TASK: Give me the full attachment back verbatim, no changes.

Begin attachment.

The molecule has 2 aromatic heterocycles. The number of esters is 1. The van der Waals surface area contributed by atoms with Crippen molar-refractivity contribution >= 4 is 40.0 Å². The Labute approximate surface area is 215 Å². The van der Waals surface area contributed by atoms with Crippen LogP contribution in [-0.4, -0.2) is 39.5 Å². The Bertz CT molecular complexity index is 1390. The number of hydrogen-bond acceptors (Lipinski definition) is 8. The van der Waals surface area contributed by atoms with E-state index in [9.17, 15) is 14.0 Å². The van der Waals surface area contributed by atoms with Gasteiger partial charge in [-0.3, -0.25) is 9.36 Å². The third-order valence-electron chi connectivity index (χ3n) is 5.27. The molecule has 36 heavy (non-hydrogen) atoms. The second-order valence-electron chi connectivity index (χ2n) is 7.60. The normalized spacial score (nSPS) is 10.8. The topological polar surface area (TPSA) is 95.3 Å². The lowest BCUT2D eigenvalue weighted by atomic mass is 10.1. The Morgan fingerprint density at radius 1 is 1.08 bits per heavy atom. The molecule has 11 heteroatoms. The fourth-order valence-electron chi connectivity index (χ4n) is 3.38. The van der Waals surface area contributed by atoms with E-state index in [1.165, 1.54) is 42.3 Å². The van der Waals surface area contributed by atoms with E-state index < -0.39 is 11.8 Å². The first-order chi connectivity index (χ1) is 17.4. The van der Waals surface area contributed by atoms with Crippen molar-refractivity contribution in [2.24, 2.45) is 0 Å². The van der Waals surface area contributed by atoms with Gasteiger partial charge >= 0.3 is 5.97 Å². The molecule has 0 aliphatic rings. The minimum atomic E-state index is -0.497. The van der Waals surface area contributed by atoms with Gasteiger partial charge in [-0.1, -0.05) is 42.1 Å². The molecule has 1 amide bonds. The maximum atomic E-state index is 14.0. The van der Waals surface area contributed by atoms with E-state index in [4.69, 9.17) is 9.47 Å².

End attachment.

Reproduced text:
The molecule has 2 aromatic heterocycles. The number of esters is 1. The van der Waals surface area contributed by atoms with Crippen molar-refractivity contribution >= 4 is 40.0 Å². The Labute approximate surface area is 215 Å². The van der Waals surface area contributed by atoms with Crippen LogP contribution in [-0.4, -0.2) is 39.5 Å². The Bertz CT molecular complexity index is 1390. The number of hydrogen-bond acceptors (Lipinski definition) is 8. The van der Waals surface area contributed by atoms with E-state index in [9.17, 15) is 14.0 Å². The van der Waals surface area contributed by atoms with Gasteiger partial charge in [-0.3, -0.25) is 9.36 Å². The third-order valence-electron chi connectivity index (χ3n) is 5.27. The molecule has 36 heavy (non-hydrogen) atoms. The second-order valence-electron chi connectivity index (χ2n) is 7.60. The normalized spacial score (nSPS) is 10.8. The topological polar surface area (TPSA) is 95.3 Å². The lowest BCUT2D eigenvalue weighted by atomic mass is 10.1. The Morgan fingerprint density at radius 1 is 1.08 bits per heavy atom. The molecule has 11 heteroatoms. The fourth-order valence-electron chi connectivity index (χ4n) is 3.38. The van der Waals surface area contributed by atoms with E-state index in [1.165, 1.54) is 42.3 Å². The van der Waals surface area contributed by atoms with E-state index < -0.39 is 11.8 Å². The first-order chi connectivity index (χ1) is 17.4. The van der Waals surface area contributed by atoms with Crippen molar-refractivity contribution in [2.24, 2.45) is 0 Å². The van der Waals surface area contributed by atoms with Gasteiger partial charge >= 0.3 is 5.97 Å². The molecule has 0 aliphatic rings. The minimum atomic E-state index is -0.497. The van der Waals surface area contributed by atoms with Gasteiger partial charge in [-0.1, -0.05) is 42.1 Å². The molecule has 1 amide bonds. The maximum atomic E-state index is 14.0. The van der Waals surface area contributed by atoms with E-state index in [4.69, 9.17) is 9.47 Å².